Silver, with his admiration for Whisper and absolute giddiness to be working with her. He's also easily flustered, as seen when Silver realizes he's making Whisper uncomfortable and his reaction when Blaze finds him gardening in the 2019 Annual issue.
There's also Tangle, whose constant enthusiasm and eagerness to be helping the Resistance is downright endearing. That's not to mention her fangirling over Blaze.
Eggman's first target in the Zombot arc is Windmill Village, the place where he was given a new home as Mr. Tinker. In his typical cruel fashion, he did so as "payment" for their kindness. Though since his discussion with Sonic later reveals a part of him actually missed being Mr. Tinker, targeting the village may have been an attempt (either deliberately or subconsciously) to burn that bridge and make sure he'd never go back.
Anti-Climax Boss: The endgame phase of each major story arc so far has featured at least one of these.
Neo Metal Sonic's new final form, Master Overlord. After proving to be a formidable foe in his base and Super forms, Neo Metal Sonic transforms into something that's supposed to be even stronger than the latter. Come the final battle in Issue #11, he's painfully slow, barely shows his newly-attained power, only inconveniences the heroes at worst, takes actual damage from non-Super attacks and is taken out in 14 pages. What makes this even worse is that he holds the Master Emerald, the jewel that surpasses the power of the Chaos Emeralds.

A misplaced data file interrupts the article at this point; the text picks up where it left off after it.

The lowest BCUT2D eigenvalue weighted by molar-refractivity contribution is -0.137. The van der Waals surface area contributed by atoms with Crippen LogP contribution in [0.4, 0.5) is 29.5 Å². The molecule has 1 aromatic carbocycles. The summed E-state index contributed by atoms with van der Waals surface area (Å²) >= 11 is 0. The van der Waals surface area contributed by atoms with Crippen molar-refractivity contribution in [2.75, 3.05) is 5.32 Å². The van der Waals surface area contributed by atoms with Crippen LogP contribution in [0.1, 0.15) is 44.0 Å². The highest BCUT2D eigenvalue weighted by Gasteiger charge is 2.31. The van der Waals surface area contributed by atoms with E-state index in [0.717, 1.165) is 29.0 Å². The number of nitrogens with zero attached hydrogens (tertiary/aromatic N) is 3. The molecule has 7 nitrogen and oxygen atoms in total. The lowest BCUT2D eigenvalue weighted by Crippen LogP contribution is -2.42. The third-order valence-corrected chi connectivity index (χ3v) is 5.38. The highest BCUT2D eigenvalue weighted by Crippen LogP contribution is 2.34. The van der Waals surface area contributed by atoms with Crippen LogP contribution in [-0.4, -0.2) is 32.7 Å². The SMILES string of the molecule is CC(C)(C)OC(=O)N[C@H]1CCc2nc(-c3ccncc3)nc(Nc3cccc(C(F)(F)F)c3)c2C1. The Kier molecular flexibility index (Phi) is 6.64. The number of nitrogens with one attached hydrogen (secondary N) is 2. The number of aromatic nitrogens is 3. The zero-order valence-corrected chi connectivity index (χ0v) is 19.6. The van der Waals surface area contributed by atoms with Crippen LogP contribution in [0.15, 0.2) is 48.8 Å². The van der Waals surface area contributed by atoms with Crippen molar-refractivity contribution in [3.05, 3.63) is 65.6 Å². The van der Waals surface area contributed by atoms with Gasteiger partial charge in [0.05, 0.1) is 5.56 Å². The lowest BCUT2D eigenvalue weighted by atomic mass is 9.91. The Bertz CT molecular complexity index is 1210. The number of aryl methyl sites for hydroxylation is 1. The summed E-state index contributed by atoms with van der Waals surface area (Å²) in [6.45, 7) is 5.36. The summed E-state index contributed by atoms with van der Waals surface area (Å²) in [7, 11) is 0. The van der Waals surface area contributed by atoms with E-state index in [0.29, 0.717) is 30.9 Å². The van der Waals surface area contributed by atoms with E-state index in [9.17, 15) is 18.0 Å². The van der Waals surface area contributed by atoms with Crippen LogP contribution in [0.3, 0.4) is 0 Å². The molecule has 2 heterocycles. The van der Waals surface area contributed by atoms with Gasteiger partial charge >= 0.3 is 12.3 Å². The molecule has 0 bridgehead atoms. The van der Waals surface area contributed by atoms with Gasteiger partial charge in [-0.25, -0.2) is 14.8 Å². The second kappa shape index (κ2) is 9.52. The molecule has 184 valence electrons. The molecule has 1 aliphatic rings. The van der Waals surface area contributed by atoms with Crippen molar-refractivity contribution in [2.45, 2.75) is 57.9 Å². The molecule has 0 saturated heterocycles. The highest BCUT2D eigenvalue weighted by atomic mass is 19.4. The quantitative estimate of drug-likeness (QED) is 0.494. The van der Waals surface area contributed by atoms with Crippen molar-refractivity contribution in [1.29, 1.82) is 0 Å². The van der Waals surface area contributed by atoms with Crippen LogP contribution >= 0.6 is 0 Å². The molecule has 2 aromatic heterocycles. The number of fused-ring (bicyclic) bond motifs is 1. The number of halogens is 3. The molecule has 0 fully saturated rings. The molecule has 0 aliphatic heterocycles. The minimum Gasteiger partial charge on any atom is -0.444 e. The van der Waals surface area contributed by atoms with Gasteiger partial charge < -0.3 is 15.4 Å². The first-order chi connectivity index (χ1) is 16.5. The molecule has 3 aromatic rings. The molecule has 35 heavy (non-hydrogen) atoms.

Most of the Deadly Six become this near the end of the Metal Virus saga, especially in Issue 28. Even though the Zeti are empowered by the Chaos Emeralds and command huge hordes of Zombots, five of the six are defeated in roughly an issue and a half's worth of pages.
None of the main characters who became Zombots suffer any psychological damage upon being turned back to normal, likely thanks to them not remembering any of their actions while they were Zombots.
Rouge in "Crisis City" and "All or Nothing". After Shadow becomes a Zombot and reduces Omega to just a head, Rouge is visibly upset and leaves Restoration HQ in a huff. Come Issue 25, however, she shows no psychological damage whatsover from her personal losses and is snooping around aboard the Faceship with nary a worry or care until the Deadly Six show up.
Arc Fatigue: The Metal Virus saga, the second major arc in the comic, concluded after 19.5 monthsnote 6 February 2019—23 September 2020 and 21 issuesnote the main arc in Issues 13-29 and the 2020 Annual, followed by the three-part epilogue in Issues 30-32, almost exactly two-thirds of the entire comic's run up to that point. This led to heavy fatigue, especially as the storyline constantly gets worse for the heroes while the villains remain borderline invincible until the third act. The saga ended up lasting even longer than planned due to mass-Schedule Slip, including a three-month hiatus in the spring of 2020 caused by the real-life COVID-19 pandemic.
IDW as a story feels like its author, Ian Flynn, trying to fix how the characters were portrayed in Sonic Forces.
Amy and Knuckles, while still keeping their role as leaders of the Resistance, slowly return to their established characterizations in an attempt to combine both roles. note Flynn has commented on Bumblecast that he felt Vector should have been the leader of the resistance rather than Knuckles, due to him feeling the echidna doesn't really work as a team leader. Tails likewise returns to his independant role, after Forces potrayed him as scaredy.